On 1 April 2020, amendments* came into force allowing Russian legal entities and individual entrepreneurs to enter additional information about themselves on the Fedresurs* website, as well as information relating to individual terms of contracts they enter into.
In particular, the following information can now be published:
when there is a right to repurchase a property;
when the rights of the owner or possessor of an asset under a contract are restricted;
when a debtor enjoys a possessory lien over an asset and how this lien can be terminated;
when a party to a contract retains ownership rights to goods;
when a surety commitment is in place; and
when a party wishes to publish any other information, except in cases when access to such information is restricted under Russian law or a confidentiality agreement.
When information is published on Fedresurs, and provided that the objects in respect of which the respective rights or restrictions are established can be unambiguously identified, it will be presumed that third parties have been notified of such rights or restrictions from the day following the day of publication. This will be the case unless otherwise provided by law, or unless it is proven that the person knew or should have known about the rights or restrictions before the relevant information was published.
Who can benefit from this development?
This new instrument constitutes an additional guarantee for contractual creditors and can be used for a wide range of contracts, such as movable property sale and purchase agreements (for industrial equipment, large quantities of goods, etc.), share sale and purchase agreements, and corporate agreements.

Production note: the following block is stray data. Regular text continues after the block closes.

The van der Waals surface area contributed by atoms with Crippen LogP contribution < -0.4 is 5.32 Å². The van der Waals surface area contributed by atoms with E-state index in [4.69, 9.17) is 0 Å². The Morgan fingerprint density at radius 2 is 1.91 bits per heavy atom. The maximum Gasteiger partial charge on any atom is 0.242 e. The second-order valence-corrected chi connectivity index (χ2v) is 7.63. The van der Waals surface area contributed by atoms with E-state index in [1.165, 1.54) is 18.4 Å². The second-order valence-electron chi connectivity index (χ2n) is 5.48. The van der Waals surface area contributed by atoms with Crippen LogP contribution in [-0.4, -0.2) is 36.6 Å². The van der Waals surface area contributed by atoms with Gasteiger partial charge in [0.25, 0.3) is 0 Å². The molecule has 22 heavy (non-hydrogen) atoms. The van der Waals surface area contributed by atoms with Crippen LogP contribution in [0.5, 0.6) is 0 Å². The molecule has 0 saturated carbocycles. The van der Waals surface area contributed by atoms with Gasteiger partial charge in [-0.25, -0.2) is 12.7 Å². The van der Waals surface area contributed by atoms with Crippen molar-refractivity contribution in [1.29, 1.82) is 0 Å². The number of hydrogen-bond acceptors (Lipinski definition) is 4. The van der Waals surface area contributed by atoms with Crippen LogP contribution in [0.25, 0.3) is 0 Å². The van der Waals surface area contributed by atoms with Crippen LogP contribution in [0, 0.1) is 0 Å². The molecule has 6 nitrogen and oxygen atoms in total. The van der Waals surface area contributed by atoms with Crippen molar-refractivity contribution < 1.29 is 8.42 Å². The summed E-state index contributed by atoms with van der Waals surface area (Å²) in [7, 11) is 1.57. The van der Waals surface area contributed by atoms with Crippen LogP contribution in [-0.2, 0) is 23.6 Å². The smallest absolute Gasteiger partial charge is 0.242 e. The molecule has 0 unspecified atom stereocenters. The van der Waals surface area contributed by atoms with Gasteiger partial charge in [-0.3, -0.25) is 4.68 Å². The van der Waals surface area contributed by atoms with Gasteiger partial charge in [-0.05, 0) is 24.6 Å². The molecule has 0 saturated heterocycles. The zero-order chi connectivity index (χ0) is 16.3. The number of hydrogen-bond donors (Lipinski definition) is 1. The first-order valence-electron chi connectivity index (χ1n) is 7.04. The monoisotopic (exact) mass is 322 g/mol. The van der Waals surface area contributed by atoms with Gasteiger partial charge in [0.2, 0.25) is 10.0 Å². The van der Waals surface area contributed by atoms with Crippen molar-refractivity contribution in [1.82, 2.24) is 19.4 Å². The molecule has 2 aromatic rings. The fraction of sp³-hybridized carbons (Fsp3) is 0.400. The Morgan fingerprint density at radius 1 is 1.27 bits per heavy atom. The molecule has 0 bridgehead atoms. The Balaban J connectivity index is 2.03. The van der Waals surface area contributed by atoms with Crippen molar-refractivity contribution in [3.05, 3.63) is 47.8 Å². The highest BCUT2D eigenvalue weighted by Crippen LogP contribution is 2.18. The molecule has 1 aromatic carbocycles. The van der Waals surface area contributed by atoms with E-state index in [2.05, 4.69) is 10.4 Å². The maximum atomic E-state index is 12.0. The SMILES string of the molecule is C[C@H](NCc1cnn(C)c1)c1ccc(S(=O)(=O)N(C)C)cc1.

For example, Fedresurs may contain information specifying that ownership over a large piece of equipment to be delivered under a contract will only be transferred after full payment, or information about restrictions contained in a corporate agreement relating to the alienation of shares.
In addition, information published on Fedresurs can be used to check counterparties before signing contracts with them. Companies can, for instance, assess the financial risks of interacting with a counterparty based on whether the counterparty is a surety in relation to any obligation.
We recommend that persons or entities who benefit from restrictions imposed over property (e.g. sellers, creditors under surety agreements) actively use Fedresurs to publish information on such restrictions. This will help reduce the risk that debtors enter into transactions in violation of the terms of the relevant contract. It will also make it easier for creditors to challenge these transactions.
As published information will be considered known to any third parties, all persons or entities planning on concluding contracts with Russian counterparties should check whether information on restrictions affecting their counterparties has been published on Fedresurs.
* in Russian
By Georgy Daneliya, Counsel, Alexey Shadrin, and Elizaveta Rakova, Associates, CMS